Saturday, December 11, 2021
5 things leaders can do to create a stronger, happier workplace
Washington Post: A massive data analysis reveals the answer. “Presenting the ultimate bird-feeder pecking order The interactions between birds in the park or at your backyard feeder may look like chaos, but they’re actually following the subtle rules of a hidden avian social order. Armed with a database of almost 100,000 bird interactions, experts known as ornithologists have decoded that secret pecking order and created a continentwide power ranking of almost 200 species — from the formidable wild turkey at the top to the tiny, retiring brown creeper at the bottom. Their work illuminates an elaborate hidden hierarchy: Northern mockingbirds and red-bellied woodpeckers are pugnacious for their size, but both would give way if a truly dominant bird like an American crow descended upon the feeder.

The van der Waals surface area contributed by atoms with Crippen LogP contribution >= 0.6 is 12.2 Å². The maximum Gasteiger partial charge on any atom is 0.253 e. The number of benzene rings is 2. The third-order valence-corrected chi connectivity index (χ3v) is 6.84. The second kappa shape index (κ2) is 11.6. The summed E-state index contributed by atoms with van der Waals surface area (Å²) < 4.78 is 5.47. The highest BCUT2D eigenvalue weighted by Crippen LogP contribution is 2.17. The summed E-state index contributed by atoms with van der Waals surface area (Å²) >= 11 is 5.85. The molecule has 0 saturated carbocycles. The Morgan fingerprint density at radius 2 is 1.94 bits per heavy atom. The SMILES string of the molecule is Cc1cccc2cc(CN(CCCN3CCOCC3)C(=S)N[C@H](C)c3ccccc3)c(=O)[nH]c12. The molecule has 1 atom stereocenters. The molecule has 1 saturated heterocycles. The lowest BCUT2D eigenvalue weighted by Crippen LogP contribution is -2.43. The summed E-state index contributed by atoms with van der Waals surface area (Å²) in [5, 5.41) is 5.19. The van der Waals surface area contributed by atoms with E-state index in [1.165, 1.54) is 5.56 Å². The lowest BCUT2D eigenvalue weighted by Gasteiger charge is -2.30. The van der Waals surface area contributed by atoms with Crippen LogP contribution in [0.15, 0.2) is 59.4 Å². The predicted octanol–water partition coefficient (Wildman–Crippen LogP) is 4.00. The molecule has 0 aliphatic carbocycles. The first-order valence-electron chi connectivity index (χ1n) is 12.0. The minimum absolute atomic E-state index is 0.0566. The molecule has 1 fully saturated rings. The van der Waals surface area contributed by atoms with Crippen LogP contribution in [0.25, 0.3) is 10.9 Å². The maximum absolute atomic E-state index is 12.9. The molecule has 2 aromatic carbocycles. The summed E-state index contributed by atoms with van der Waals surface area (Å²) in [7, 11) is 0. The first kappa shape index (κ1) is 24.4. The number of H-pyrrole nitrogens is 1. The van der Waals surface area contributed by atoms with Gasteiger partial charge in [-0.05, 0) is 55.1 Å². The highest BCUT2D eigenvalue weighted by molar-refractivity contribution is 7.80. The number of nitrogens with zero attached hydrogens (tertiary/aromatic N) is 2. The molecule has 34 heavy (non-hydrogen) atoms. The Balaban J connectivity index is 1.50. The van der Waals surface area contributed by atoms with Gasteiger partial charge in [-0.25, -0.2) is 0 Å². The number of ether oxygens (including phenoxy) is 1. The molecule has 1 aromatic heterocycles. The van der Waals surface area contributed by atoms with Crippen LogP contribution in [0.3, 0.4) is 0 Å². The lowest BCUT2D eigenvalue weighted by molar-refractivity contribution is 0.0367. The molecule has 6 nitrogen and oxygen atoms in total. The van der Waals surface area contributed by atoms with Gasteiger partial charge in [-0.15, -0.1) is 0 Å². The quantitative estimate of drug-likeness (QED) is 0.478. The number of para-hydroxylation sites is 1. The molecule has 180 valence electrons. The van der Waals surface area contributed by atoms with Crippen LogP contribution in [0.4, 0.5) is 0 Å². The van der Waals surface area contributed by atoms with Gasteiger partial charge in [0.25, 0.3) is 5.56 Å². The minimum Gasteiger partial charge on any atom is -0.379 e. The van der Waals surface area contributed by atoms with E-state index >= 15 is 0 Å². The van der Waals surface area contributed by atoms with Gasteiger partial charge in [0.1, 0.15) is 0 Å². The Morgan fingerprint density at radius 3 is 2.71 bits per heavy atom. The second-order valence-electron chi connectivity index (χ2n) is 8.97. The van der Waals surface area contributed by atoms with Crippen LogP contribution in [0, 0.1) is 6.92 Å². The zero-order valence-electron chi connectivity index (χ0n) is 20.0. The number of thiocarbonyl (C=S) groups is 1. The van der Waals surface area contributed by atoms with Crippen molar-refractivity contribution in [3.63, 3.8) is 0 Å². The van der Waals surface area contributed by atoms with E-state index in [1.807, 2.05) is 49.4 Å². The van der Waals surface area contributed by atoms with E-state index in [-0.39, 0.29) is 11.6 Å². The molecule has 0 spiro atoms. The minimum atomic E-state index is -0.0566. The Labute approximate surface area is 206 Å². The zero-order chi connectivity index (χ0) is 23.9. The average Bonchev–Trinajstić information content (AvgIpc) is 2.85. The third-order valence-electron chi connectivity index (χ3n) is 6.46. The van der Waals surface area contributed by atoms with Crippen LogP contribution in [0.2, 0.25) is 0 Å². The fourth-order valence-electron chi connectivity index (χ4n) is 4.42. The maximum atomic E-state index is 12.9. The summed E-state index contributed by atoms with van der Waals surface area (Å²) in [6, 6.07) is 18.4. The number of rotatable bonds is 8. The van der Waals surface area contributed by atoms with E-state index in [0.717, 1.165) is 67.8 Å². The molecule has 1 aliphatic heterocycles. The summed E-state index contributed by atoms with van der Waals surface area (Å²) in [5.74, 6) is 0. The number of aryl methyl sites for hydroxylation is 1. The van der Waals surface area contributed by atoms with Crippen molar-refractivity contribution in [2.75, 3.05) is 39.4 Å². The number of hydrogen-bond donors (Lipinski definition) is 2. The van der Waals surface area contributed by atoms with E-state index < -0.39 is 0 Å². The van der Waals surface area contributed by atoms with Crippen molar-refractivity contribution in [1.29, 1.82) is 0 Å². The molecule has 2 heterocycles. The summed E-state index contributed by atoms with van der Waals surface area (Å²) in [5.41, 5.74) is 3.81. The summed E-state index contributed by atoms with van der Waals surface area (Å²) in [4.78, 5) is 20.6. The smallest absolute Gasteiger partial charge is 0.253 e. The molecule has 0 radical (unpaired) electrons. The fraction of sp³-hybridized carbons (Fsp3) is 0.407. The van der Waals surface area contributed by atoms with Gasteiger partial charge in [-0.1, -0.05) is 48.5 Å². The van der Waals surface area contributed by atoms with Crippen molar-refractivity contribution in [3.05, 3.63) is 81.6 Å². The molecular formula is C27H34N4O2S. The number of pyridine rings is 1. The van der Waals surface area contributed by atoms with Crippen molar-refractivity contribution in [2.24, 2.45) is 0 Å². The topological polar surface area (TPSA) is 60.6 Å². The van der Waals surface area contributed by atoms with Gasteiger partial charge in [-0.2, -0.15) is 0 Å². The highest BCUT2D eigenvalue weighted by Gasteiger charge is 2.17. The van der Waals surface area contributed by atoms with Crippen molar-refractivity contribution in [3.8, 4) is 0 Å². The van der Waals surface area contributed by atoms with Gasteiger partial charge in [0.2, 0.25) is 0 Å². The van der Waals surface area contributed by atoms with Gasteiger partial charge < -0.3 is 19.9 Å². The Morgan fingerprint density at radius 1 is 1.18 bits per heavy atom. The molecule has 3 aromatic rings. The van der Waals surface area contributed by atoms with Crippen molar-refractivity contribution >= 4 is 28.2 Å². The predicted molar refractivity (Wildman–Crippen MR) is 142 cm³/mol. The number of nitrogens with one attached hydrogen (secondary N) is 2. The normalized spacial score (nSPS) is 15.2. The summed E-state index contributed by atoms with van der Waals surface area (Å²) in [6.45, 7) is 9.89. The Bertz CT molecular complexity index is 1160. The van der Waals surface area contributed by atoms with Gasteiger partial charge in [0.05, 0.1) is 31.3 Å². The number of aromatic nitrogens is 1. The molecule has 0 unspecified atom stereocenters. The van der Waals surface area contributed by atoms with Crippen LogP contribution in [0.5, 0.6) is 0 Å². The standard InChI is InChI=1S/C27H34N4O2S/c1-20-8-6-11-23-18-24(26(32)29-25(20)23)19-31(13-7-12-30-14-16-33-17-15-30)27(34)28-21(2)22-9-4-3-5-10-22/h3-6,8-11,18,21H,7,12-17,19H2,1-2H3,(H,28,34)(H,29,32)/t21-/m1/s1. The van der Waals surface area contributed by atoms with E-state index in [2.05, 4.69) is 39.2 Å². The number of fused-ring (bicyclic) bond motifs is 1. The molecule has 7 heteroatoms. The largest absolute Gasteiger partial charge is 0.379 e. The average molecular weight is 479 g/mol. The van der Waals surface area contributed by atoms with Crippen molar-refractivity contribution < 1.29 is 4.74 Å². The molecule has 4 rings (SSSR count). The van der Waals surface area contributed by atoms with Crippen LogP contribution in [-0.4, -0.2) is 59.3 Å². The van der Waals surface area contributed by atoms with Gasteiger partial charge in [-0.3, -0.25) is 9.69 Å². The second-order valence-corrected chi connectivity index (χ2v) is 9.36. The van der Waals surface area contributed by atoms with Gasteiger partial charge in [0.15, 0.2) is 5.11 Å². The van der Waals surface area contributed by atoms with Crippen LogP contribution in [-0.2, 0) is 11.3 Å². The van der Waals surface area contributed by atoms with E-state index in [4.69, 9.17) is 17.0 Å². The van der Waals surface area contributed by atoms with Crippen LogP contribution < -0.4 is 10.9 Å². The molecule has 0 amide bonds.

Tiny hummingbirds can’t afford to lose precious seconds of feeding time and thus punch way above their weight, while the pileated woodpecker, whose fearsome bill and impressive build gives it the aspect of a holdover pterodactyl, actually proves docile for its size.
Now Miller has provided The Washington Post with a vastly expanded data set from Greig’s citizen-scientists — 99,376 interactions between almost 200 species, up from 7,685 interactions in the 2017 study — and shared the methods needed to produce the most detailed bird power ranking yet published. Predators aren’t included as their relationship with these birds is not one of social dominance…”